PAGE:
The mission of the Laboratory for Surface Modification is to provide a focus for research in basic and applied studies of high technology surfaces and interfaces.
Boris Yakshinskiy, 1948 - 2015Boris, a long term member of our department, suffered a devastating heart attack last Thursday. He was found unconscious in a parking lot close to the Werblin center, never regained consciousness and died at St. Peter's hospital on Saturday. Boris was born in St. Petersburg, Russia, in 1948. He obtained his M.S. (1972) and Ph. D. (1986) degrees from the Ioffe Institute in his hometown, where we subsequently held several research positions. His thesis work involved stimulated desorption experiments from tungsten surfaces. This led to his coming to Rutgers in 1996, first as a post- doc to work with Ted Madey. While most of his time then was concerned with UHV based surface science, his best known work is a Nature paper on alkali desorption from moon rocks, as part of a project to probe how alkali atoms are produced in tenuous planetary atmospheres. After Madey passed away, he worked with Bob Bartynski studying resist materials and photon- and electron-induced chemistry on mirror surfaces for EUV lithography applications. Later, he was in charge of the Rutgers Tandem lab and performed elemental analysis for many different groups, at Rutgers and elsewhere. His most recent notable achievement was the development, with Len Feldman and others, of a technique to detect and quantify hydrogen content in ultrathin films, with a sensitivity of a hundredth of a monolayer, orders of magnitude better than competing techniques. Boris was an experimentalists experimentalist, with superb "hands" and an ability to make experiments work, and work correctly. He guided the research of many graduate students and post-docs, and made sure they exerted the same rigorous standards to their data as he did. His wife, daughter and granddaughter survive him.
LSM Searching for Senior ExperimentalistThe Laboratory for Surface Modification has an opening for an experimental scientist with exceptional credentials for a faculty appointment at the full professor level.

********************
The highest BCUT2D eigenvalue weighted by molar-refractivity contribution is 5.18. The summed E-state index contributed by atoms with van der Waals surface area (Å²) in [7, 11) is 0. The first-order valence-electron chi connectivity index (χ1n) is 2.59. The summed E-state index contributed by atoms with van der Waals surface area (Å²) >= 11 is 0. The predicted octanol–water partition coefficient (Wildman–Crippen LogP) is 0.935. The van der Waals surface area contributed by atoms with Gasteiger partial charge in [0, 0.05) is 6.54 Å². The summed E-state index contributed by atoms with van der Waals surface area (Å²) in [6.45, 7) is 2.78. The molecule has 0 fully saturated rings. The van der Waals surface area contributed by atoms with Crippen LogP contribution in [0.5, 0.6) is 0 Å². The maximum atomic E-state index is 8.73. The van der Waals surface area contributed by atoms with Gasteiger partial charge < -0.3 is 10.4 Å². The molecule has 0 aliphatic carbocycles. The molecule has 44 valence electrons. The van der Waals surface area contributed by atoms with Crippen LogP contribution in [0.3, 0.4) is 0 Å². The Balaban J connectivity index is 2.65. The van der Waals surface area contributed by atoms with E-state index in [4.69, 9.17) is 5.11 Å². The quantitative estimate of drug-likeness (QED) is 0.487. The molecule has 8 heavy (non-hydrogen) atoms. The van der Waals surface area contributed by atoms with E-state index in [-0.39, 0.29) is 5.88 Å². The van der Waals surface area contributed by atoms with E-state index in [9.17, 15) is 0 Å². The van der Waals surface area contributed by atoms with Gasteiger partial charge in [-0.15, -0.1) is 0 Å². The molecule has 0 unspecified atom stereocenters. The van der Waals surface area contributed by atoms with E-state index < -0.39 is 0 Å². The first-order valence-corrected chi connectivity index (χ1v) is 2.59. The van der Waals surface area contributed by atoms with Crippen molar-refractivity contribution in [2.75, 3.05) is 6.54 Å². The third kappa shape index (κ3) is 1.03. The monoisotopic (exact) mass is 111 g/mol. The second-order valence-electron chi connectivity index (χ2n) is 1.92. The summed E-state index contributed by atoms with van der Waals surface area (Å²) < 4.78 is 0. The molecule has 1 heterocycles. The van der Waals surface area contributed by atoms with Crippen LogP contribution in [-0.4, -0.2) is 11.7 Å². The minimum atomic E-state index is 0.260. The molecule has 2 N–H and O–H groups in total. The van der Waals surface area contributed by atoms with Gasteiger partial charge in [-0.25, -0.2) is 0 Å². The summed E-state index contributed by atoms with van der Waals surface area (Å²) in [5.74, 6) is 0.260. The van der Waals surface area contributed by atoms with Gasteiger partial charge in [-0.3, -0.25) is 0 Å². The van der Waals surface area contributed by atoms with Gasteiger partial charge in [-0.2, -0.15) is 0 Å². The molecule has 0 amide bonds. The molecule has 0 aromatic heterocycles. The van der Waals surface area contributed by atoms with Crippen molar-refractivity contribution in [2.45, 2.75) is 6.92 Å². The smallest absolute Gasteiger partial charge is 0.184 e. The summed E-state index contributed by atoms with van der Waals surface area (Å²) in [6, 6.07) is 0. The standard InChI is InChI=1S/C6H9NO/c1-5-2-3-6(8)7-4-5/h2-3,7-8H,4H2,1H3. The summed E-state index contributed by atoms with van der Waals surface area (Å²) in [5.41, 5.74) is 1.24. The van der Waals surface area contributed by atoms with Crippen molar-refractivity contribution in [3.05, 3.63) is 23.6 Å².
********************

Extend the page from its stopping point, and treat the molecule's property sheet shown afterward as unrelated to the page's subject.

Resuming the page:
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New Microscopes Make Rutgers World LeaderRutgers is now the only university in the world that's home to both a scanning transmission electron microscope and a helium ion microscope. The microscopes help researchers develop nanotechnology used to fight cancer, generate power, and create more powerful electronics. Watch them at work.
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New State-of-the-Art XPS Facility at the LSMThe LSM is pleased to announce that it has expanded its suite of sophisticated surface analytical capabilities with the opening of a new, state-of-the-art X-ray Photoelectron Spectroscopy facility capable of determining surface and near-surface elemental and chemical composition with micon-scale lateral resolution and atomic-layer depth resolution. The facility greatly expands our ability to probe surfaces, interfaces, thin films and nanostructures of interest in a wide range of fields including microelectronics, novel photonics, molecular magnetics, nano-catalysis and biomaterials.
This million-dollar facility for research, education, and training, is comprised of two new instruments manufactured by Thermo Scientific and is housed in the NanoPhysics Laboratory, home of the LSM, on the Busch Campus. Major funding for this acquisition came from a combination of a National Science Foundation Major Research Instrumentation (NSF-MRI) grant, matching contributions from the central administration and the Institute for Advanced Materials, Devices and Nanotechnology (IAMDN), and a substantial contribution from the LSM itself. One instrument, the K-Alpha, is highly-automated with extremely user-friendly data acquisition and analysis software that is intended for high-quality sample analysis that may be run by the user on a routine basis. The second instrument, the ESCALab 250 Xi, is an extremely powerful tool designed for incisive fundamental studies of surfaces and thin films. The ESCALab is also equipped with additional analytical techniques including ultraviolet photoemission (UPS), ion scattering spectroscopy (ISS), electron energy loss spectroscopy (EELS), as well as sample heating and cooling. This machine is directly attached to a separate ultrahigh vacuum sample preparation chamber that will enable the combination of in-situ surface modification and sample analysis.
The new facility will be the centerpiece of a cooperative relationship between the LSM and Thermo Scientific that will include scientific exchange and collaborations for research and education. The site will also be used for instrumentation demonstrations and instructional workshops.
For more information about these instruments can be found at the following link LSM XPS Facility. For training and access information, contact the LSM XPS Facility Coordinator, Ryan Thorpe (email@example.com), the Director of the LSM, Prof. Torgny Gustafsson (firstname.lastname@example.org), or the LSM Administrative Assistant, Gwen Chupka (email@example.com).